Daily Housework: In ‘Habit,’ David Levine Makes Acting a Chore

Realist theater at its most addictive.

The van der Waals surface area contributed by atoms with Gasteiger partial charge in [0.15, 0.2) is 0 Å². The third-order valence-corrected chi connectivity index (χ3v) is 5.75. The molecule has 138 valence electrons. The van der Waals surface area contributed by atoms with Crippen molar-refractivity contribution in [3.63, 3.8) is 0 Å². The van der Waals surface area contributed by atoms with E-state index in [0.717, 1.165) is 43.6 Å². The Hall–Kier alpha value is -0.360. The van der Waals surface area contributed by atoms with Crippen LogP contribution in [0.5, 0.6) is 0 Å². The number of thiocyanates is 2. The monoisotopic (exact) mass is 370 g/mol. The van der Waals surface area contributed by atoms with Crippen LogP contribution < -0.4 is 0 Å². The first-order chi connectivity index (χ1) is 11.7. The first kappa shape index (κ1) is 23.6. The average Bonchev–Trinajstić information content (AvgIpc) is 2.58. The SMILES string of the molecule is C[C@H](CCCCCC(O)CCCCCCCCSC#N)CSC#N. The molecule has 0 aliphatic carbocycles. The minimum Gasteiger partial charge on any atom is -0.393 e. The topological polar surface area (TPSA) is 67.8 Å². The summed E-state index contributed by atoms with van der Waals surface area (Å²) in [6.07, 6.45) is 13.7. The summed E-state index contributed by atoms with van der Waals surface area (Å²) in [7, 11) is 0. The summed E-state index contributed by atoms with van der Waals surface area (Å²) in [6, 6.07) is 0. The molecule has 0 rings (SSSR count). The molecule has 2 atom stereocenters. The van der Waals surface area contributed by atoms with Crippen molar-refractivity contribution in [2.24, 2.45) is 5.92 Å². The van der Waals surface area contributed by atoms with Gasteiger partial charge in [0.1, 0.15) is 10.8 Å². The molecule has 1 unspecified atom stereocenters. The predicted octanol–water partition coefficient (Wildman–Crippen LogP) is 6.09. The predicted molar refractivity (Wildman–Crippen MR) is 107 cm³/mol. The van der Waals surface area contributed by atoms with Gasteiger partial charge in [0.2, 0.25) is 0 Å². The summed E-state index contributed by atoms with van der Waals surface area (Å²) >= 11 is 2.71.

In Habit, a 90-minute play directed by David Levine and performed on a loop for eight hours a day at a warehouse space attached to Essex Street Market, there’s a one-bedroom house with the windows and doors knocked out and no roof. There are three actors inside and, depending upon what time you arrive or what their mood is like or any number of other variables, they are either snorting cocaine, showering, eating cereal, microwaving frozen pizza, firing a gun at each other, asleep or dead. At a certain point during any loop, one of them will always put on Captain Beefheart. Another will always get dressed. Another will flush the coke down the toilet and produce a gun. Beyond that, things are mostly unpredictable.
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